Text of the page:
REDWOOD CITY — There's relatively little that residents can do to stem the rising tide of gang activity — but it's the little things that can add up to a lot.

The smallest steps — befriending a young neighbor, painting over graffiti — can make a difference, city officials said Thursday night.

About 50 southeastern Redwood City residents attended the community meeting at the Peninsula Christian Center, moderated by the Peninsula Conflict Resolution Center.

The first in a series of neighborhood meetings this month, the forum was geared toward giving frightened and frustrated residents information about the city's response to the recent increase in gang activity and to collect the resulting feedback.

Reeling from two gang-related homicides and anattempted murder this summer, Redwood City officials increased the Police Department budget but admitted the problem required the community's help.

In addition to providing residents with phone numbers for reporting graffiti and suspicious behavior, City Manager Ed Everett urged them to take personal responsibility for improving their neighborhoods.

"The way you build a neighborhood is a block at a time, four houses at a time," he said. "It's all the little things you can do."

Obstacles to enthusiasm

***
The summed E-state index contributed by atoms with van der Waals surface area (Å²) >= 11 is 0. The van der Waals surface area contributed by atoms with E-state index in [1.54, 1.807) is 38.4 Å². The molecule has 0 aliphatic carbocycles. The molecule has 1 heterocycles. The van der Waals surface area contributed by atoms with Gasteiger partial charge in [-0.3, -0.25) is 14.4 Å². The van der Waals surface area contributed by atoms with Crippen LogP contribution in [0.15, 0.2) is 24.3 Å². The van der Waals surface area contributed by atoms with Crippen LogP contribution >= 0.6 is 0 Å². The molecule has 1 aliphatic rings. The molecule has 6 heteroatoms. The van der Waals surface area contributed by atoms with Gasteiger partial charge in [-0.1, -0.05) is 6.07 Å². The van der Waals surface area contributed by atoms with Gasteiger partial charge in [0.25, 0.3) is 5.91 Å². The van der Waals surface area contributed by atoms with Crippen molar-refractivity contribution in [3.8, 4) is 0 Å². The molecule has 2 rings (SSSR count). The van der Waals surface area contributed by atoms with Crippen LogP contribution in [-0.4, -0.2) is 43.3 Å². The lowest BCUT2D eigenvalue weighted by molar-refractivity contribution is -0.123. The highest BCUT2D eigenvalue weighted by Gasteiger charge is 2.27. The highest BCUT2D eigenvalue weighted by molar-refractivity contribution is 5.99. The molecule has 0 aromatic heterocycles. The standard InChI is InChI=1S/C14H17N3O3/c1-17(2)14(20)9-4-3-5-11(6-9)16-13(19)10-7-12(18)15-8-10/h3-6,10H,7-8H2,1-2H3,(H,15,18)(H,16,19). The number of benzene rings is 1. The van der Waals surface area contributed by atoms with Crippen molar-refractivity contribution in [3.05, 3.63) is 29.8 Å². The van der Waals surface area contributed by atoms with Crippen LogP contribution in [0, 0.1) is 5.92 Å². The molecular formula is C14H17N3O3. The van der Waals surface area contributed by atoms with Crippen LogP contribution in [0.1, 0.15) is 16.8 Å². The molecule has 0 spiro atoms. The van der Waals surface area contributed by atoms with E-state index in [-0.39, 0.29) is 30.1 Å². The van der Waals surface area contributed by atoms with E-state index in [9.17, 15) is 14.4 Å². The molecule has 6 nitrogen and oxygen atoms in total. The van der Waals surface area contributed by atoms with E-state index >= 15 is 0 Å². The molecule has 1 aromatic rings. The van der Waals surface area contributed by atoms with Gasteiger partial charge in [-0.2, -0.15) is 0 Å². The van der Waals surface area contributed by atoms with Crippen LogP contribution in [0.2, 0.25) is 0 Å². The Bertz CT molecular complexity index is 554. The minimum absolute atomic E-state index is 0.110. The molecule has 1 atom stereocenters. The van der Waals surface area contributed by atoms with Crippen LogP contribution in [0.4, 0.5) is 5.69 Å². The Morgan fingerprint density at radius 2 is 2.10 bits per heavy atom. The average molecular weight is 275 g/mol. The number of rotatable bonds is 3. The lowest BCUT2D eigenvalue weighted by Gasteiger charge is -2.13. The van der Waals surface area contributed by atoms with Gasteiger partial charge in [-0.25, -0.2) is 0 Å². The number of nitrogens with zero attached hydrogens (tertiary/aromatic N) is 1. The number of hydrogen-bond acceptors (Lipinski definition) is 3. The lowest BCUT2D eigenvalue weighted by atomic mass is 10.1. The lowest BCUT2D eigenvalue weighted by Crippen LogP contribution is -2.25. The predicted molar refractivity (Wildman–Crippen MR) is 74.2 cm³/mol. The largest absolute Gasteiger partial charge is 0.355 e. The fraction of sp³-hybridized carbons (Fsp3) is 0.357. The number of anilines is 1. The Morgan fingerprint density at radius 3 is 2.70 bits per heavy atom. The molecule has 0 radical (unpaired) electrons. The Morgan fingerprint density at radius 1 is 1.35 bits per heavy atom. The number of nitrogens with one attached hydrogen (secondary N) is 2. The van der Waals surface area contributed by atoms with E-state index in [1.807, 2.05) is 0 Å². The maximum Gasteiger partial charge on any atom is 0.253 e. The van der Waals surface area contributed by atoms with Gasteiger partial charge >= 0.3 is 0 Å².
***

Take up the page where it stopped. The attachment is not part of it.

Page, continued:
The trouble is, some Stambaugh-Heller neighborhood residents said, when you don't have children and you're surrounded by short-term, run-down rental units, getting to know your neighbors isn't a practical option.

James Rice, a Stambaugh Street resident who has frequently lodged complaints about gang-related graffiti on his fence and 3 a.m. parties next door, said his neighbors are often the very people he fears most.

"I don't have neighbors I could trust to pick up my newspaper if I go away for a weekend," he said. "Actually, I would feel afraid to let them know I would be away."

Similarly, 20-year-old Emily Lehr-Anning scoffed at the Police Department's Gang Resistance and Education Training (G.R.E.A.T.) program for sixth-graders, arguing that the "D.A.R.E." (Drug Resistance Awareness Education) model had backfired with many of her classmates.

"D.A.R.E. made people more curious to try drugs," she said. Increasing youth mentoring, tutoring and after-school programs would draw kids away from gangs without making them curious about gang activity, she said.

Using a translator, Spanish-speaking residents said the city needed to take their language barrier and unfamiliarity with American gang culture into account, providing more community policing and bilingual parental outreach.

Breaking the tension, Redwood Village Neighborhood Association Chairman Keith Daum said he felt the first step toward protecting his family and neighbors was just to be friendly to the children on the block.

"If they do become part of a gang, they'll remember me as the nice guy who used to help them out," he said, prompting laughter and applause.

More information

The next Redwood City community forums on gang activity will take place at 6 p.m. Monday at Mid-Peninsula Christian Academy, 901 Madison Ave., and Oct. 21 at the Fair Oaks Community Center, 2600 Middlefield Road.

To report graffiti, call (650) 780-7304. To report suspicious criminal behavior after business hours, call (650) 780-7171. For more information, visit http://www.redwoodcity.org.

Staff writer Nicole Neroulias can be reached at (650) 306-2427 or nneroulias@sanmateocountytimes.com.